9. Marcus Kubsch says:

    I wonder how many of the people in the sample are actually in the groups that consume more than 100g alcohol per week. Possibly not that many? In addition, there are just three level of weekly consumption after 100g. I wonder whether the trend implied by these three (!) data points is really there. There could be a lot of variation in between.

  10. Max Griswold says:

    As an epidemiologist, I found this study most problematic due to the use of all-cause mortality as the outcome. However, we found similar results in our recent article, using a very different method to aggregate to “all-cause”: http://dx.doi.org/10.1016/s0140-6736(18)31310-2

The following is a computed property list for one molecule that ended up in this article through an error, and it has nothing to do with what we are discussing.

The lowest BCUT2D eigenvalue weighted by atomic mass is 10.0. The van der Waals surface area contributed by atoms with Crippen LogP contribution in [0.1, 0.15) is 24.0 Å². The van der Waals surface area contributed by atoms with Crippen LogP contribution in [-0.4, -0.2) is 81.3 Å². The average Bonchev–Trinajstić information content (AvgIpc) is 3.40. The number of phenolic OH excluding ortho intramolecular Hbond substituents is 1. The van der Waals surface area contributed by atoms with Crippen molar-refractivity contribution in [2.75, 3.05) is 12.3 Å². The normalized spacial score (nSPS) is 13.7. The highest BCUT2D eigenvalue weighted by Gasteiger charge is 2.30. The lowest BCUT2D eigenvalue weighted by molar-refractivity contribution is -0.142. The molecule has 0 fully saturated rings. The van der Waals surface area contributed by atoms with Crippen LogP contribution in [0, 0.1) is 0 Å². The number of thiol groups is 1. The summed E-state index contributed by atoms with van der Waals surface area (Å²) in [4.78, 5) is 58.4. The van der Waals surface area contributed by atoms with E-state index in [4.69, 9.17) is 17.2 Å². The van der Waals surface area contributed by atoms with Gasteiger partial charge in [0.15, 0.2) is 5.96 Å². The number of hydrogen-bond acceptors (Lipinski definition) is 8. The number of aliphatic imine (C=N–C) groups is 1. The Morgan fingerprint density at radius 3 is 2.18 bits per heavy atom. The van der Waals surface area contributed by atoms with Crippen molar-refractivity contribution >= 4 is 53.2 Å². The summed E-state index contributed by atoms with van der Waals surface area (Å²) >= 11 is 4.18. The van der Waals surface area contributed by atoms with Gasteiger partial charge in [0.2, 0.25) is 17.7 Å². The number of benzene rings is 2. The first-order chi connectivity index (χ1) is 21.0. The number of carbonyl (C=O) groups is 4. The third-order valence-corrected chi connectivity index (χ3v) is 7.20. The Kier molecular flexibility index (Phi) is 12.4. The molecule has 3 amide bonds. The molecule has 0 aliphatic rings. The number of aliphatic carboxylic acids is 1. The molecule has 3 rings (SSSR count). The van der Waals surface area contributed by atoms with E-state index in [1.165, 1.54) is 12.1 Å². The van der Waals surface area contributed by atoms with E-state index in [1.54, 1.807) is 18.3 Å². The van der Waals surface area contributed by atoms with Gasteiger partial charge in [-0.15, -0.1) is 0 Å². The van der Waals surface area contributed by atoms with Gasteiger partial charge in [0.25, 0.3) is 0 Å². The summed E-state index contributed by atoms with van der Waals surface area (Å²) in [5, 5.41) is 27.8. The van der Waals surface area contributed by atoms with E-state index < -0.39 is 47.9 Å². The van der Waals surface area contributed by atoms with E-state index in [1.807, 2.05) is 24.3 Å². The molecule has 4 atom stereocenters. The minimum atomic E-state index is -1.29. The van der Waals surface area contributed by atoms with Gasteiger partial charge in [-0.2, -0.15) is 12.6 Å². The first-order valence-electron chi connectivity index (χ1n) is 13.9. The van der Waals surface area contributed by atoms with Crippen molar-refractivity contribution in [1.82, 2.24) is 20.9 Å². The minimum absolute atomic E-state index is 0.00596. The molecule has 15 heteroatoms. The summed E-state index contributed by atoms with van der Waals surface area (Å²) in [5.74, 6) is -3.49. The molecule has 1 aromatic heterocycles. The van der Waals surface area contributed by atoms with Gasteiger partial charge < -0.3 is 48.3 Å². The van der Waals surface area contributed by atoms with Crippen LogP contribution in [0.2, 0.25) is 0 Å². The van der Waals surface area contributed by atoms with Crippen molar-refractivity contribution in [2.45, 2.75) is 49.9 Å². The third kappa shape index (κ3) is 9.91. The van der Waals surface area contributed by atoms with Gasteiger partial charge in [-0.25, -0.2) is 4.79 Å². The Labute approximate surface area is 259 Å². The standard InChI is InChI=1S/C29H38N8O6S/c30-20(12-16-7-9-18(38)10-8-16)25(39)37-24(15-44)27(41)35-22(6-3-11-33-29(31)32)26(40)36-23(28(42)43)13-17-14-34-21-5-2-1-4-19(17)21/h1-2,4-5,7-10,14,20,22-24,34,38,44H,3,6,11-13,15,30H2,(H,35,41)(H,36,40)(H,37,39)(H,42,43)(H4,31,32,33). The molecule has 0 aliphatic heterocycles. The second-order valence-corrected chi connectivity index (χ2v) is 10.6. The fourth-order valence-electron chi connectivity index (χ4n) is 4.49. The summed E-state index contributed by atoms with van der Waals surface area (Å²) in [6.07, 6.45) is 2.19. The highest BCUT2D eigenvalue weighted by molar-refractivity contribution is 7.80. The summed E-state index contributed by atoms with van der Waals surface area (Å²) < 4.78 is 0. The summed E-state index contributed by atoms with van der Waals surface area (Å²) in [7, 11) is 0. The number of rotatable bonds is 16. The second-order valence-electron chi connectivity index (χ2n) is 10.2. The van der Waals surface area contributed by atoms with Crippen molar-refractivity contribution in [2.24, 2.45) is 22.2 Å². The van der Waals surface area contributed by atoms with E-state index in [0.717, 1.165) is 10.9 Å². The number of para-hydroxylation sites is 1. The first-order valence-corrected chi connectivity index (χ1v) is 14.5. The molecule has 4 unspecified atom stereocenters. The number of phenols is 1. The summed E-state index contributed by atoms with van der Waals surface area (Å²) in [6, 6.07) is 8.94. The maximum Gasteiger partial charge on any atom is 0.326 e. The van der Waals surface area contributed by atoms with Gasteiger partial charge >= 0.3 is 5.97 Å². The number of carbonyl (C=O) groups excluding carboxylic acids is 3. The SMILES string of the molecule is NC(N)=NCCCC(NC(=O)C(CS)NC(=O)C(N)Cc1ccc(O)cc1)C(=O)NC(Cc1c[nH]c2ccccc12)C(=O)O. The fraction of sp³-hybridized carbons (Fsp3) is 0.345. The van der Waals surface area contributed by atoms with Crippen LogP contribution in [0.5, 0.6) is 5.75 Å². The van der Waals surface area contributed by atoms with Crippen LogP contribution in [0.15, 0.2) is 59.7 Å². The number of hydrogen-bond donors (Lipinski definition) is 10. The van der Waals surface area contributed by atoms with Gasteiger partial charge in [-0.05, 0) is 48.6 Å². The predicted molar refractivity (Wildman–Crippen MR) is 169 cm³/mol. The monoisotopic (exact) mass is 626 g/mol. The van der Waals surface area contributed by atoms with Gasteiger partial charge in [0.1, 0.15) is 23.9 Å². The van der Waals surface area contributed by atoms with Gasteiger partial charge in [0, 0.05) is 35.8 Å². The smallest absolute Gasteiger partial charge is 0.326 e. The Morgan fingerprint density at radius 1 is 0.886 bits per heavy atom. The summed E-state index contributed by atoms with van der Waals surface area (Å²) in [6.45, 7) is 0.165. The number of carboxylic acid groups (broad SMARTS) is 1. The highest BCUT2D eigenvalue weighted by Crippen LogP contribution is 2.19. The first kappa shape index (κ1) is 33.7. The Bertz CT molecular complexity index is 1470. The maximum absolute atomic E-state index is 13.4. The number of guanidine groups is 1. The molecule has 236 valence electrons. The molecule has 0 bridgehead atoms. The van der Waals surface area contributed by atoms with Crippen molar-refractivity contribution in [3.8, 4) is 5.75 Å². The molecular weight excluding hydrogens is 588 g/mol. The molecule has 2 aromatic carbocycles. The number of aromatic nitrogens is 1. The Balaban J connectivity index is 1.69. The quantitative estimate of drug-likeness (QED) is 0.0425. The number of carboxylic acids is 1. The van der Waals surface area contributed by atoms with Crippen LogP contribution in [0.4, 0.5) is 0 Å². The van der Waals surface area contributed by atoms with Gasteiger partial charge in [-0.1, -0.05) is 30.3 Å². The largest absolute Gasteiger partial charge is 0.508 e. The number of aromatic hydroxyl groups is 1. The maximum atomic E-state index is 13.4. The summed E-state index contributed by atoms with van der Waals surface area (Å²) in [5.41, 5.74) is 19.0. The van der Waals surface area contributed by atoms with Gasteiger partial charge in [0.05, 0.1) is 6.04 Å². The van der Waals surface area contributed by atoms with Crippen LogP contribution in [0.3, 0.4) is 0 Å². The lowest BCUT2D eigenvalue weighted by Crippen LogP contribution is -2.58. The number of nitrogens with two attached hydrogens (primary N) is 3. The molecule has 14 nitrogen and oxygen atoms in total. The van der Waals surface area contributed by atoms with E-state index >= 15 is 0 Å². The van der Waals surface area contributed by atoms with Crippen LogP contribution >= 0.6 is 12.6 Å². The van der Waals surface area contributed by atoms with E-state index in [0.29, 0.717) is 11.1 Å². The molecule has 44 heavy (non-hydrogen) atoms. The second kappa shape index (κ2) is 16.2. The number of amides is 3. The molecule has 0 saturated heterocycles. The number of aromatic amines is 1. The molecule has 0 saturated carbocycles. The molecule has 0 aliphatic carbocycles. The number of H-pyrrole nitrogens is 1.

And endeavored to make the data available: https://data.mendeley.com/datasets/5thy2mcwn7/5

    Not sure about this group of authors but we found it hard to get the Lancet to post the data initially (let alone the code).

    • Max, thanks for posting again, we had a brief discussion in comments here on yet another alcohol paper, a while ago. Can you point me at what you consider the “raw” data in your data.mendeley.com archive? I see you put up stuff like the data for your plots that’s outputs of your model.

      The thing that seems mostly likely to be your “input” data is the “attributable_burden_results” but it seems like these too are estimates… outputs of your model. I didn’t download it as it’s 600+MB but if that’s where I should look I can grab that.

      What model raw input data did you actually use? I’m assuming things like maybe survey results or the like, or was this entirely a meta-analysis of other people’s estimates?

      • Max Griswold says:

        No, the file you’re referring to is the results from the analysis.